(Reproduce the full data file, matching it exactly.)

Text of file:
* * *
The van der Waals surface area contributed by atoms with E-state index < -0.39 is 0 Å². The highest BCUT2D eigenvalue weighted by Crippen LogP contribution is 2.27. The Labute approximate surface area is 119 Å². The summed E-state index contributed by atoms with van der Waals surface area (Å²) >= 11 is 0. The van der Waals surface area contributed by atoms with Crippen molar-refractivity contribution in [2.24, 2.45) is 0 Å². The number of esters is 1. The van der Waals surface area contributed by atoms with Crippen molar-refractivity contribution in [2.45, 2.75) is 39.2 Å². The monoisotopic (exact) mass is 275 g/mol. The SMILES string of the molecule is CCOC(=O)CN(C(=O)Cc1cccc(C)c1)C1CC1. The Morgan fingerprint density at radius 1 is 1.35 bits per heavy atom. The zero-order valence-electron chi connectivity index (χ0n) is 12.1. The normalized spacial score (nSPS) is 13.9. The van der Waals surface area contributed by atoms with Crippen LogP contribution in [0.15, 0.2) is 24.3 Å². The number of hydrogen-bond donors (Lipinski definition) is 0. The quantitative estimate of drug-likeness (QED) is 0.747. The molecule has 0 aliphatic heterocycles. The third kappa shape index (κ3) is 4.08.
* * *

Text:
The van der Waals surface area contributed by atoms with E-state index < -0.39 is 0 Å². The highest BCUT2D eigenvalue weighted by Crippen LogP contribution is 2.27. The Labute approximate surface area is 119 Å². The summed E-state index contributed by atoms with van der Waals surface area (Å²) >= 11 is 0. The van der Waals surface area contributed by atoms with Crippen molar-refractivity contribution in [2.24, 2.45) is 0 Å². The number of esters is 1. The van der Waals surface area contributed by atoms with Crippen molar-refractivity contribution in [2.45, 2.75) is 39.2 Å². The monoisotopic (exact) mass is 275 g/mol. The SMILES string of the molecule is CCOC(=O)CN(C(=O)Cc1cccc(C)c1)C1CC1. The Morgan fingerprint density at radius 1 is 1.35 bits per heavy atom. The zero-order valence-electron chi connectivity index (χ0n) is 12.1. The normalized spacial score (nSPS) is 13.9. The van der Waals surface area contributed by atoms with Crippen LogP contribution in [0.15, 0.2) is 24.3 Å². The number of hydrogen-bond donors (Lipinski definition) is 0. The quantitative estimate of drug-likeness (QED) is 0.747. The molecule has 0 aliphatic heterocycles. The third kappa shape index (κ3) is 4.08.